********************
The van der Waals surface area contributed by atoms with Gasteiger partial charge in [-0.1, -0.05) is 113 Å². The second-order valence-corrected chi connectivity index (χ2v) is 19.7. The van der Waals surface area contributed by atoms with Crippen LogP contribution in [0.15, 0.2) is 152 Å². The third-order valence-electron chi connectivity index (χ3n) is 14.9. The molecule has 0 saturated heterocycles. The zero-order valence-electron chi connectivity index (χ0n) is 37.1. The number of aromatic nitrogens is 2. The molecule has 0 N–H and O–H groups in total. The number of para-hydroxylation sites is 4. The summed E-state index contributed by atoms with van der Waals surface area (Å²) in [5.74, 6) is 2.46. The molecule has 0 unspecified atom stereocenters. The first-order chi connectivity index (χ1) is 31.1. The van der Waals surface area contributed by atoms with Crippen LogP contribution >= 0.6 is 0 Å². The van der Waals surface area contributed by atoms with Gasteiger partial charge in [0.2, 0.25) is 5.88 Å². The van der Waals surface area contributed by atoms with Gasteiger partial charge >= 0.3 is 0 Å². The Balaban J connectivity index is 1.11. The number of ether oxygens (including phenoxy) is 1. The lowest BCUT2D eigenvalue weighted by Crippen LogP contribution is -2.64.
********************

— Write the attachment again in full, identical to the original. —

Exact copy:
The van der Waals surface area contributed by atoms with Gasteiger partial charge in [-0.1, -0.05) is 113 Å². The second-order valence-corrected chi connectivity index (χ2v) is 19.7. The van der Waals surface area contributed by atoms with Crippen LogP contribution in [0.15, 0.2) is 152 Å². The third-order valence-electron chi connectivity index (χ3n) is 14.9. The molecule has 0 saturated heterocycles. The zero-order valence-electron chi connectivity index (χ0n) is 37.1. The number of aromatic nitrogens is 2. The molecule has 0 N–H and O–H groups in total. The number of para-hydroxylation sites is 4. The summed E-state index contributed by atoms with van der Waals surface area (Å²) in [5.74, 6) is 2.46. The molecule has 0 unspecified atom stereocenters. The first-order chi connectivity index (χ1) is 31.1. The van der Waals surface area contributed by atoms with Crippen LogP contribution >= 0.6 is 0 Å². The van der Waals surface area contributed by atoms with Gasteiger partial charge in [0.2, 0.25) is 5.88 Å². The van der Waals surface area contributed by atoms with Gasteiger partial charge >= 0.3 is 0 Å². The Balaban J connectivity index is 1.11. The number of ether oxygens (including phenoxy) is 1. The lowest BCUT2D eigenvalue weighted by Crippen LogP contribution is -2.64.